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Figure 1. Location map of the planned Leg 195 sites. Site KS-1 is planned as a contingency site that will be cored if time permits.

Figure 2. Schematic cross section through the Mariana system showing various types of associations of serpentine mud volcanoes with faulting in the forearc wedge. Strike-slip faulting associated with along-strike extension and vertical tectonics related to seamount subduction both play a part in the tectonic deformation of the forearc and provide avenues for egress of slab-derived fluids and fault gouge from both the décollement and the lithosphere of the overriding plate. Decarbonation reactions in the downgoing plate probably take place between ~15 and 20 km (Fryer et al, in press).

Figure 3. Bathymetry of the Southern Mariana forearc (250-m contour intervals). The location of all forearc seamounts sampled thus far are labeled. The South Chamorro Seamount is targeted for drilling during Leg 195. Map gives shaded bathymetric relief.

Figure 4. HMR-1 sidescan imagery of South Chamorro Seamount showing the location of six channel seismic reflection profiles listed in the "Site Summary" section (A-A' and B-B').

Figure 5A. Location map of seismic station coverage in the northwest Pacific showing additional stations needed. At least five major plates with consuming boundaries interact in the northwest Pacific, causing subduction, back-arc opening, slab collisions, terrane accretion, and island arc development. Solid circles indicate land seismic stations, whereas open circles are current and proposed seafloor borehole observatories. Note that a few borehole stations effectively complement and expand the existing network. YSS = Yuzhno Sakhalinsk, Russia, 46.9583°N, 142.7610°E; NMR = Nemuro, Japan, 36.1525°N, 145.7430°E; PHN = Pohang, Korea, 36.03°N, 129.36°E; HCH = Hachijo-shima, Japan, Reserved; OGS = Chichi-jima, Japan, 27.0570°N, 142.2030°; MCSJ = Minami-tori-shima, Japan, 24.290°N, 153.978°E; ISG = Ishigaki, Japan, 24.3793°N, 124.2347°E; PATS = Ponsei, Micronesia, 6.8367°N, 158.3125°E; PMG = Port Moresby, Papua New Guinea, 9.41°N, 147.16°E; TGY = Tagaytay, Philippines, 14.10°N, 120.94°E. B. Location of proposed Site WP-1B in relation to global seismicity. M = magnitude.

Figure 6. Location map showing Deep Sea Drilling Project Sites 290, 294, 295, and 447 and proposed Site WP-1B in the Philippine Sea.

Figure 7. Photograph of the Japan Marine Science and Technology Center's (JAMSTEC) ROV, the Kaiko. All seafloor assembly electrical connections, the data storage unit, and the data handling and control unit (see Fig. 9A, Fig. 9B) can be removed and replaced by such a ROV. The Kaiko will visit Site WP-1B to activate the borehole observatory after Leg 195.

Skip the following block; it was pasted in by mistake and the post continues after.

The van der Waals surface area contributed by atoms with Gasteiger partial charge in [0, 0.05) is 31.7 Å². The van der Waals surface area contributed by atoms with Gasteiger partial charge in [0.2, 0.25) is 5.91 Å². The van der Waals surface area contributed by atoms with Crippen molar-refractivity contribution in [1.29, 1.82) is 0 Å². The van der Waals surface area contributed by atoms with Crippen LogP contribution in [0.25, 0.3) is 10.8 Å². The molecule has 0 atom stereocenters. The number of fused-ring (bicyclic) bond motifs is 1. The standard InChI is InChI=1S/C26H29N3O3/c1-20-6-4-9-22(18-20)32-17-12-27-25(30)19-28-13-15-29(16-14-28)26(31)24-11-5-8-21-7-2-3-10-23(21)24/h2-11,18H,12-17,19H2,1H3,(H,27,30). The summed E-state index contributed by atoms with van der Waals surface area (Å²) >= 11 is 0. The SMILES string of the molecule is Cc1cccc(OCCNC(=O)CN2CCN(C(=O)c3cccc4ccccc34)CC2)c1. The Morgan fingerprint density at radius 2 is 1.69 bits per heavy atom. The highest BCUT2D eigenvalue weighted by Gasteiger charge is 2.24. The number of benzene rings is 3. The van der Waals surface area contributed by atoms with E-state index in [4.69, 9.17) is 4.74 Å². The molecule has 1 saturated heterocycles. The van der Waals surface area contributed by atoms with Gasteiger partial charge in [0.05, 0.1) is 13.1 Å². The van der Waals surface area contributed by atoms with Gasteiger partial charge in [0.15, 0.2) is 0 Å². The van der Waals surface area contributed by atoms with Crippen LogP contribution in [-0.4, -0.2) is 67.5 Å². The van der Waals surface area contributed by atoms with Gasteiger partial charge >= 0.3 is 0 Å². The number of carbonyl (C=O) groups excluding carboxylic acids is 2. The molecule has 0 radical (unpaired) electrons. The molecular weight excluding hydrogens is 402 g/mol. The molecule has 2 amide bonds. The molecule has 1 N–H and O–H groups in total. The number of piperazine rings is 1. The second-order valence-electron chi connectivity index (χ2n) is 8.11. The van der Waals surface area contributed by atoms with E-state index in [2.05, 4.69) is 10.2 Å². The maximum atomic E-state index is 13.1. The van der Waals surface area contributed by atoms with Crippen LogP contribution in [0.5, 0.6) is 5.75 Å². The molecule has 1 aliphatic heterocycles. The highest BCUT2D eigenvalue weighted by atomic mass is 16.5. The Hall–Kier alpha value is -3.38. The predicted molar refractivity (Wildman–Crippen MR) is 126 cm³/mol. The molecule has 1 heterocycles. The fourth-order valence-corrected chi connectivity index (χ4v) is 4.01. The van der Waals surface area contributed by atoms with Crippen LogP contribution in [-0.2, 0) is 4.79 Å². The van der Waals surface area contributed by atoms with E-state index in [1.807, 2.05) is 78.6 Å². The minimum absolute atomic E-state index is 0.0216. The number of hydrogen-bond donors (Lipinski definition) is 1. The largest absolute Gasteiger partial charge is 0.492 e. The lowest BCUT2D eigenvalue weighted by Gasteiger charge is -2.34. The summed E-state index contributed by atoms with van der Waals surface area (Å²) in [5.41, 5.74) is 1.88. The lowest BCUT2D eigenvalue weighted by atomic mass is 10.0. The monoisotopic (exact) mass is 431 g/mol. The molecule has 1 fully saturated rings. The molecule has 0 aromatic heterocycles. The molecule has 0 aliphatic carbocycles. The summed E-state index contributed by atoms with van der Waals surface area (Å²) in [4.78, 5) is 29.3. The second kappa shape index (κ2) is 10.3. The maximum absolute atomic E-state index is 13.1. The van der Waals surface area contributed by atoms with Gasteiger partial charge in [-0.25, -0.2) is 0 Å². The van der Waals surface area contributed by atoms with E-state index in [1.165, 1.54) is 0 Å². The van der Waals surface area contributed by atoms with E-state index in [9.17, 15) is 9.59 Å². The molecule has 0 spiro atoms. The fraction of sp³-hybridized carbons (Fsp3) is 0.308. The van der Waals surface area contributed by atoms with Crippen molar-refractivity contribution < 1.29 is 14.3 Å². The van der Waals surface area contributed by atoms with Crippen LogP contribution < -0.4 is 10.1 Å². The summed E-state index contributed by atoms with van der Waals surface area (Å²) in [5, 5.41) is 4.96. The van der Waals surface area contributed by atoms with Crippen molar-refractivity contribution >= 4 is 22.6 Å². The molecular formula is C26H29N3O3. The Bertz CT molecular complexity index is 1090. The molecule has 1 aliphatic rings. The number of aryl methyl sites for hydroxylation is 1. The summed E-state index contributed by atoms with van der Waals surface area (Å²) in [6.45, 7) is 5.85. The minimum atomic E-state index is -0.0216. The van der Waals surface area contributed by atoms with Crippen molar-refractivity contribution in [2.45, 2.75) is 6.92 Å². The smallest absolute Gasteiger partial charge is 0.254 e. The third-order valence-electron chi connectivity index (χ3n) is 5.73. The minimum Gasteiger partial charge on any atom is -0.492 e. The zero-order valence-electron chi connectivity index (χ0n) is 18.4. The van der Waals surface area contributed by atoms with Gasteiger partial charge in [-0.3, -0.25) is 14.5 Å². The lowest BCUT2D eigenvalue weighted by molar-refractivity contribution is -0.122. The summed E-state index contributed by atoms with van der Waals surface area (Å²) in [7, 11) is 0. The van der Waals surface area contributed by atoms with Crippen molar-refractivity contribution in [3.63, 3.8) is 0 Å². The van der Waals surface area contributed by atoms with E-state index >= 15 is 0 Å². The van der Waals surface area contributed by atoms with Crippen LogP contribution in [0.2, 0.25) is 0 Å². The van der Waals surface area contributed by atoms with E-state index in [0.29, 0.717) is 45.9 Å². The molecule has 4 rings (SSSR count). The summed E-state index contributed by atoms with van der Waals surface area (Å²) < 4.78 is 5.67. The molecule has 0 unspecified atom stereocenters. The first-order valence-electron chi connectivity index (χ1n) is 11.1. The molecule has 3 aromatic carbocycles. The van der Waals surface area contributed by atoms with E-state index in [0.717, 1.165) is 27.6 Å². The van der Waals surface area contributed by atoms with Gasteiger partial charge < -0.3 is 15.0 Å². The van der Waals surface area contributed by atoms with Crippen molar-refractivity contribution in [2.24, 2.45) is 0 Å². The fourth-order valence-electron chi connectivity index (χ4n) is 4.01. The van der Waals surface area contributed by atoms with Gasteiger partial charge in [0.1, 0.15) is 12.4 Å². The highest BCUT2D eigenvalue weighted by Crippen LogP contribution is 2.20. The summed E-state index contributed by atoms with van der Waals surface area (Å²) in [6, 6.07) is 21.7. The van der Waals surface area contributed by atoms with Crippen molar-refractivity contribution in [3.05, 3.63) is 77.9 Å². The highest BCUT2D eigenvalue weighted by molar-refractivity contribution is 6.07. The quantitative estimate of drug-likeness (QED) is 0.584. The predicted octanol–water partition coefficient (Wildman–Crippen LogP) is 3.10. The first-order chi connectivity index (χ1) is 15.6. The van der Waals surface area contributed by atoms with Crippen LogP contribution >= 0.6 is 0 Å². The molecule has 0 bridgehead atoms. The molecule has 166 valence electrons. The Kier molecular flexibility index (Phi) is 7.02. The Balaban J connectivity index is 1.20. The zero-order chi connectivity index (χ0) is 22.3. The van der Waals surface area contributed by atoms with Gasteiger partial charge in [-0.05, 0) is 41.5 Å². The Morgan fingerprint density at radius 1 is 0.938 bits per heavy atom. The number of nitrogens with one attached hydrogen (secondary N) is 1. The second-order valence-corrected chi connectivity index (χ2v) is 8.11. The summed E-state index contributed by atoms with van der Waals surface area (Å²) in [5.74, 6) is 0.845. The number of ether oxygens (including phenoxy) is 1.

Figure 8. Noise spectra from the borehole seismometer at Site JT-1 (Leg 186) off Sanriku, Japan (from Suyehiro et al., 1999). The noise level is positioned at a satisfactory level between the high noise model and the low-noise model. The rise of noise around 0.01 Hz is known to be infragravity wave noise induced from a long-period surface wave in the ocean. At Site WP-1, the borehole seismometer will be installed in the basement so that such serious noise should be sufficiently suppressed. The seismometer in Hole 1150D (proposed Site JT-1C; Leg 186) has a vertical (V) and two horizontal components that are perpendicular to each other. The direction of the horizontal components H1 and H2 could not be determined during installation of the instrument. dB = decibels.

Figure 9A. Schematic block diagram of the seismic observatory components. B. Schematic configurations of the instrument package for broadband seismometry. All the equipment in this assembly is accessible to an ROV. Cables from the sensors grouted at ~500 mbsf terminate in a four-way underwater-mateable connector block. The data control unit (MEG) plugs into this connector block. A single output from the top of this package is coupled (by ROV) to the battery/recorder unit (PAT) installed after the sensors are grouted. A data recording unit (SAM) can be retrieved by an ROV when required. MEG = multiple-access expandable gateway. PAT = Power supply access terminal. SAM = storage acquistion module.

Figure 10. Schematic of the seafloor assembly with expected lithologies extrapolated from Leg 185. PAT = Power supply access terminal.

Figure 11. Approximate path of the Kuroshio Current in the area of Site KS-1. Stippled areas indicate upwelling.

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